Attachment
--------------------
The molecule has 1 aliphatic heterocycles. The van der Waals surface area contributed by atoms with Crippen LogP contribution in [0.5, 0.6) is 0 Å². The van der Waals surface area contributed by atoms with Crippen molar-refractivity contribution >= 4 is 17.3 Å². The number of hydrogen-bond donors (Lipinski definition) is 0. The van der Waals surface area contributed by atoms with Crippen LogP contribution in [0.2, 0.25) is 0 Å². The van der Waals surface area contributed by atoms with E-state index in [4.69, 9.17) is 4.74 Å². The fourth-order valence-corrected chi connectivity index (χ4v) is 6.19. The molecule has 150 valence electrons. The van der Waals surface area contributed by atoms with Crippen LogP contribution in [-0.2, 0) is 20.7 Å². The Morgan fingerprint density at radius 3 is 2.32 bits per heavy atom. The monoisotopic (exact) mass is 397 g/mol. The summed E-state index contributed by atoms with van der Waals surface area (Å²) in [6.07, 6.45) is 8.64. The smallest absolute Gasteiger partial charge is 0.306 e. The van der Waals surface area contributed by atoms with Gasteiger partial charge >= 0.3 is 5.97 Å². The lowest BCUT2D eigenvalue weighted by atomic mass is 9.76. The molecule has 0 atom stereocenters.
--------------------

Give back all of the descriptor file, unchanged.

The molecule has 1 aliphatic heterocycles. The van der Waals surface area contributed by atoms with Crippen LogP contribution in [0.5, 0.6) is 0 Å². The van der Waals surface area contributed by atoms with Crippen molar-refractivity contribution >= 4 is 17.3 Å². The number of hydrogen-bond donors (Lipinski definition) is 0. The van der Waals surface area contributed by atoms with Crippen LogP contribution in [0.2, 0.25) is 0 Å². The van der Waals surface area contributed by atoms with E-state index in [4.69, 9.17) is 4.74 Å². The fourth-order valence-corrected chi connectivity index (χ4v) is 6.19. The molecule has 150 valence electrons. The van der Waals surface area contributed by atoms with Crippen LogP contribution in [-0.2, 0) is 20.7 Å². The Morgan fingerprint density at radius 3 is 2.32 bits per heavy atom. The monoisotopic (exact) mass is 397 g/mol. The summed E-state index contributed by atoms with van der Waals surface area (Å²) in [6.07, 6.45) is 8.64. The smallest absolute Gasteiger partial charge is 0.306 e. The van der Waals surface area contributed by atoms with Gasteiger partial charge >= 0.3 is 5.97 Å². The lowest BCUT2D eigenvalue weighted by atomic mass is 9.76. The molecule has 0 atom stereocenters.